longer exhibit an estrogen effect and which lead to side effects. Furthermore, oral administration leads to unphysi-ological fluctuation of the hormone blood level. Owing to the first pass effect it is, in addition, necessary to administer large amounts of estradiol. This causes further side effects.
The ideal application for estradiol would be a slow intravenous infusion. This is, however, impractical. By transdermal administration it is possible to achieve almost ideal conditions. In this case the first pass effect is avoided, and plasma concentrations are obtained which correspond to the physiological hormone blood level of a premenopausal woman (40 - 60 pg/ml). A further advantage of transdermal administration over oral application is that the daily dose can be reduced to 50 ug/day*
The main risk connected with postmenopausal estradiol administration is hyperstimulation of the endometrium, in conjunction with an increased risk of hyperplasia or degeneration. Furthermore, in the case of monotherapy with estradiol this is frequently accompanied by disorders of menstruation. To reduce these risks it is useful to administer estradiol in combination with a gestagen. In the case of transdermal administration, to prevent hyperplasia, about 200 - 300 \ig of norethisterone acetate or of a corresponding equivalent are necessary per day* In comparison thereto, with peroral administration, 0.7-1 mg/day are required [Wiseman, L.R. and McTavish, D., Transdermal-Estradiol/Norethisterone: A Review of its Pharmacological Properties and Clinical Use in Postmenopausal Women, Drug & Aging, Vol. 4, No. 3, 1994, 238-256] .
Combined TTSs having a composition for transdermal application of an estrogen, especially of estradiol, in combination with a gestagen, especially of norethisterone acetate, are already known and available on the market (e.g. Estracomb®).

Their complex structure is a disadvantage. Thus, Estracomb® contains two compartments, serving as an active substance reservoir. Furthermore, a control membrane is contained therein for controlled active substance release. Due to the space-consuming compartments, the systems is very thick and is therefore uncomfortable to wear.
Examples for simple-structure matrix systems for transdermal application of estradiol in combination with gestagen are described in EP 0 695 177 Bl. WO 96/40087 describes a matrix system on the basis of a cross-linked acrylate polymer for transdermal application of estradiol
When storing steroid-containing TTS of the matrix type, two stability problems occur inter alia: the active substances may be recrystallized or disintegrated.
Recrystallization occurs when the saturation concentration of the corresponding active substance is exceeded. If the saturation concentration is exceeded, this can be a result of a modification change. Thus, estradiol is apt to forming a semihydrate by absorbing crystal water, said semihydrate re-crystallizing by reason of its lower solubility. Furthermore, there is a possibility that mixed crystals are formed. Here, the solubility of the mixed crystals is lower than the saturation solubility of the individual components. As a result of the recrystallization, there is a decrease in the thermodynamic activity and the permeation rate of the active substances through the skin. The therapeutic efficacy of the preparation is thereby endangered.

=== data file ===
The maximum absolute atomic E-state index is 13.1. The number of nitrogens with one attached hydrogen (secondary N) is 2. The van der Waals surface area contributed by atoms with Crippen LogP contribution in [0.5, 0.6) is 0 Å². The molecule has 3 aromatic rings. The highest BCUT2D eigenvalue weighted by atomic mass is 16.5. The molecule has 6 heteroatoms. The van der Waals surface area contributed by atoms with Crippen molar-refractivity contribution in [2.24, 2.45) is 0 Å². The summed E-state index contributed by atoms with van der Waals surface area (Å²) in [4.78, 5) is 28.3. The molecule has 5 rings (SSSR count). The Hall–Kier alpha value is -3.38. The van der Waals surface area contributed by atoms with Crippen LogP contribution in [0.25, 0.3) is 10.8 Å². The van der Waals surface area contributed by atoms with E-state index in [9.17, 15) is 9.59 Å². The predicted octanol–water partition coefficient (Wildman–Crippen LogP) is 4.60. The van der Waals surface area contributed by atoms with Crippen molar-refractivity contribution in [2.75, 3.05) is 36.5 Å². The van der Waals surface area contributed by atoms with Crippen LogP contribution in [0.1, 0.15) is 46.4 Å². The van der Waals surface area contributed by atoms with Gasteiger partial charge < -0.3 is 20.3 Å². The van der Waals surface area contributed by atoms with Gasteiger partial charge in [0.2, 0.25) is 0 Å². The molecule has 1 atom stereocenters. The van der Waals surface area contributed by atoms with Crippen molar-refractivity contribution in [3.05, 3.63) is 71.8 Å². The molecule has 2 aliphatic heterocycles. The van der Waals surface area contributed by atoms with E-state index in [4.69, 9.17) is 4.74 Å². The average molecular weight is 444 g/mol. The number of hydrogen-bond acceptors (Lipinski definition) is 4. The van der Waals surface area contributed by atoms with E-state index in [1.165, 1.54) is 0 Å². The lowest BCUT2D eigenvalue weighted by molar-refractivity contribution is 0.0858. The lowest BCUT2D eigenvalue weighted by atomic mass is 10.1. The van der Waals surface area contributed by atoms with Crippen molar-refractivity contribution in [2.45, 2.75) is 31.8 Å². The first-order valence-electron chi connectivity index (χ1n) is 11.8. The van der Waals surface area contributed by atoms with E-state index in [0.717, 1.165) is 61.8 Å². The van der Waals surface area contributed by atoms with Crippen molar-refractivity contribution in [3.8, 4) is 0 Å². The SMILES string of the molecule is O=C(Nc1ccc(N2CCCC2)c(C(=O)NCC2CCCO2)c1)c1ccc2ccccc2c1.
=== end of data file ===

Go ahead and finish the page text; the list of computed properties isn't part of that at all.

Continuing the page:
To prevent the crystallization of the estradiol, various possibilities have been described. The system described in the US patent 5,676,968 contains in the active substance-containing compartment auxiliary substances which are described as "crystallization inhibitors" and which are to

counteract the crystallization process. In particular, silicon dioxide and macromolecular substances, such as polyvinylpyrrolidone or its copolymers with vinyl acetate are mentioned there. In US patent 5,711,962 and in WO 97/23227 the addition of octyl dodecanol is described, for preventing crystallization. In WO 96/05814 a system is described containing anhydrous glycerin as a component of the matrix. Anhydrous glycerin is miscible with water in any ratio, it is hygroscopic and can be employed as a dehydrating agent. If anhydrous glycerin is stored together with estradiol semihy-drate, it is capable of withdrawing water therefrom. Anhydrous glycerin is thus a suitable agent for preventing re-crystallization during storage. In WO 96/05815 the addition of water-binding mineral components to the active substance-containing matrix is described, so that the recrystallization of estradiol semihydrate is prevented. As mineral components are mentioned, for example, the anhydrate of calcium sulfate, zink oxide, magnesium oxide, silicon dioxide, silica gel, talcum and further substances. DE 42 37 453 proposes the use of desiccants in the primary package. EP 0 186 019 Al describes the use of water-swellable polymers for crystal growth inhibition of the active substance, which is present in a concentration above its saturation concentration. EP 0 695 177 Bl describes a system containing estradiol in a concentration near the saturation concentration. The saturation concentration is exceeded, through absorption of water, only after the system is stuck on the skin, thereby increasing thermodynamic activity. In this process, alpha-tocopherol determines the degree of oversaturation of the hydrogenated matrix and thus the diffusion of active stibstance through the skin. Alpha-tocopherol in this context serves to improve active substance solubility and to prevent recrystallization during storage.
Steroids (hormones and corticoids) are disintegrated to a lesser or greater degree during storage, dependent on the